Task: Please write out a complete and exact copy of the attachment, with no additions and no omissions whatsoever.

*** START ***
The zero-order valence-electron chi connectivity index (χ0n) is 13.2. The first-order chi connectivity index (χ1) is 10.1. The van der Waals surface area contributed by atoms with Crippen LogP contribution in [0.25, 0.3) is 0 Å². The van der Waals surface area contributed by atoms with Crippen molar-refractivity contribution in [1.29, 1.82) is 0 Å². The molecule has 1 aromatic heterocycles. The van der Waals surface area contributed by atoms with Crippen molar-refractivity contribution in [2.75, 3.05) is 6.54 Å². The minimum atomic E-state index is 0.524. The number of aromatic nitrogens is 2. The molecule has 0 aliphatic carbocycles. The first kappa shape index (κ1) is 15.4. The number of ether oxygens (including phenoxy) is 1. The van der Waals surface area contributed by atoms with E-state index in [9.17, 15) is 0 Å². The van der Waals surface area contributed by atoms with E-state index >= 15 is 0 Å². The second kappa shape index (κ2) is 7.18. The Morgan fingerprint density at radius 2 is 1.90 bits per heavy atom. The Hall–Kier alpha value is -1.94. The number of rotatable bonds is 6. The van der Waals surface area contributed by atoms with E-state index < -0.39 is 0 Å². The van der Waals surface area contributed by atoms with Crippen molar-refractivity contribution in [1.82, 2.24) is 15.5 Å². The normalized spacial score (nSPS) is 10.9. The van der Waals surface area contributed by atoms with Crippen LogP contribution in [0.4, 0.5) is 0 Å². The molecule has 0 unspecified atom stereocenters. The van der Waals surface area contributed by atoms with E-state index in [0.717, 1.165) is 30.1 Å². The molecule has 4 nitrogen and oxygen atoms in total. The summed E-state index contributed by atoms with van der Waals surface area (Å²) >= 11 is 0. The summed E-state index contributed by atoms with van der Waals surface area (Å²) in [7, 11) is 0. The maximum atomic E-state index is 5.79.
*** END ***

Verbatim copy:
The zero-order valence-electron chi connectivity index (χ0n) is 13.2. The first-order chi connectivity index (χ1) is 10.1. The van der Waals surface area contributed by atoms with Crippen LogP contribution in [0.25, 0.3) is 0 Å². The van der Waals surface area contributed by atoms with Crippen molar-refractivity contribution in [1.29, 1.82) is 0 Å². The molecule has 1 aromatic heterocycles. The van der Waals surface area contributed by atoms with Crippen molar-refractivity contribution in [2.75, 3.05) is 6.54 Å². The minimum atomic E-state index is 0.524. The number of aromatic nitrogens is 2. The molecule has 0 aliphatic carbocycles. The first kappa shape index (κ1) is 15.4. The number of ether oxygens (including phenoxy) is 1. The van der Waals surface area contributed by atoms with E-state index in [9.17, 15) is 0 Å². The van der Waals surface area contributed by atoms with E-state index >= 15 is 0 Å². The second kappa shape index (κ2) is 7.18. The Morgan fingerprint density at radius 2 is 1.90 bits per heavy atom. The Hall–Kier alpha value is -1.94. The number of rotatable bonds is 6. The van der Waals surface area contributed by atoms with E-state index < -0.39 is 0 Å². The van der Waals surface area contributed by atoms with Crippen molar-refractivity contribution in [1.82, 2.24) is 15.5 Å². The normalized spacial score (nSPS) is 10.9. The van der Waals surface area contributed by atoms with Crippen LogP contribution in [0.4, 0.5) is 0 Å². The molecule has 0 unspecified atom stereocenters. The van der Waals surface area contributed by atoms with E-state index in [0.717, 1.165) is 30.1 Å². The molecule has 4 nitrogen and oxygen atoms in total. The summed E-state index contributed by atoms with van der Waals surface area (Å²) >= 11 is 0. The summed E-state index contributed by atoms with van der Waals surface area (Å²) in [7, 11) is 0. The maximum atomic E-state index is 5.79.